My family mocks me as much as possible. I’ve brought it on myself. We’ve raised our kids to not be too serious about things and we have peppered their growing up years with bits of sarcasm and good natured teasing.
“Why does she get to take pudding in her lunch? We never got to do that when we were her age,” said the neglected older siblings.
“It’s very simple; we like her better,” replied the snarky parents.
It’s not surprising that Michelle has been much more nurturing with our kids than I have. Sometimes I most likely resemble a way older, goofy cousin or uncle than I do the dad.
So, as I said, they now delight in mocking me. Paying me back. At times, I give them plenty of material to work with.
We’ve had a lot of milestones this summer already. Our oldest was married. Our younger son bought a decent car – one that does not break down or need repair work every time we turn around. Older daughter has turned 17 and is actively pursuing a job to save for her own car. And our youngest daughter, almost 9, got a new puppy.
While COVID-19 was in full swing and before the wedding, all four kids were at home and we regressed a bit in the household dynamic situation. This meant a return to the days when things would be borrowed without asking – especially items from our bathroom.
Many a time in the past, we’d get in the shower and look for soap, shampoo, what have you, because a kid had wandered in and looted the place only to take their plunder back to their own bathroom. I once found four shampoo bottles in the other bathroom and have yet to figure that one out.
I wasn’t too surprised to start finding I was missing disposable razors, shaving cream, hair gel, toothpaste, shampoo and the like from the bathroom. Although it had been a good four years since our oldest had been scolded about such things, he was usually the culprit.
“Did you take shampoo from our bathroom?” I’d yell it from behind the shower curtain.
“Sorry!” The apology would be followed by a bounding down the hall and a quick handoff to me in the shower. I might add the kids always shield their eyes in case they might be traumatized by a glance at lily-white, fat, dad body when they come in. I think I might have been showing a bare shoulder as I peeked out from behind the curtain. Scandalous.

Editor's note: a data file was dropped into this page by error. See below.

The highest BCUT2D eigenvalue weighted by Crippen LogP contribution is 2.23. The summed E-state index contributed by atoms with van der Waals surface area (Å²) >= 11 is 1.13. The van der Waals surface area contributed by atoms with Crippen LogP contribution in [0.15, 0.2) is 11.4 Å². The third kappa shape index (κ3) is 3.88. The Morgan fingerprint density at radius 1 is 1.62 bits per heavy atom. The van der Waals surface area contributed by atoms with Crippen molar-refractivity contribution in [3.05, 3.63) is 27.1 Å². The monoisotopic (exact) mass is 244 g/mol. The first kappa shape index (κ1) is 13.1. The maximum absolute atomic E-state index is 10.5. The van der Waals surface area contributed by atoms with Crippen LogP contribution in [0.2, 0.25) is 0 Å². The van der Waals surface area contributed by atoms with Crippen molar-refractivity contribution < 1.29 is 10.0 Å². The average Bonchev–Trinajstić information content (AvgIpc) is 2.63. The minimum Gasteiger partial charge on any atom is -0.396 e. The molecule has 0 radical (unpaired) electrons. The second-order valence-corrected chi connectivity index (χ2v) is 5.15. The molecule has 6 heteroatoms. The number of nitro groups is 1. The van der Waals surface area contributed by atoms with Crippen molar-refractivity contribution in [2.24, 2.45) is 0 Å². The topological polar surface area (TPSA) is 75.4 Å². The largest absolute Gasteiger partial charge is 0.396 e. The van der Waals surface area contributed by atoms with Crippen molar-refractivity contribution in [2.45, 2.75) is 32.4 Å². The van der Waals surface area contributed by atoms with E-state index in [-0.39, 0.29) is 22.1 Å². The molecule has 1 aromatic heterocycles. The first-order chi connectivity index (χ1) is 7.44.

So it was a bit of a celebration a few weeks back when I saw Michelle had gotten me a new bottle of shampoo. It stayed in the shower for several days and I was so glad to have such thoughtful children, leaving my new coconut scented shampoo in its place. The new bottle was fairly nondescript with a purplish design on the front, “coconut flavor” and some brand name I didn’t care about.
All I knew was that I had some decent, good smelling shampoo I did not have to yell for when I jumped in the shower.
As Michelle cleaned the bathroom one day, she noticed the new shampoo was nearly empty and she seemed quite upset about it. I didn’t know what the big deal was.
“I can’t believe this shampoo is nearly empty. Did you or one of the kids spill it accidentally?” She asked the question in that mom tone reserved for the kids. And me.
“Spill it? No, I didn’t spill it. I’ve been using it normally each day,” I reported.
Michelle’s face went white. A stunned look, a wide-eyed stare and then a quivering curl of her lip followed.
“You know this is dog shampoo, don’t you?” She stood there looking at me as though I’d lost my mind. “It’s for the puppy.”
“What? No! I don’t see that on the bottle!”
Indeed I didn’t. I don’t wear my glasses in the tub, nor do I really pay attention to anything other than the word shampoo. And there was no dog picture anywhere, black or front.
What followed was several days of, as I said, mockery. She delighted in telling the kids, who amped up the jeering. She told a large group of friends the other evening. She told our Bible study group. All of these people delighted in laughing and sputtering along about my grooming habits.
Let ‘em laugh. I’ll have you know I have a nice, shiny complexion. I haven’t had an itch for days.
And a flea or tick hasn’t come near me.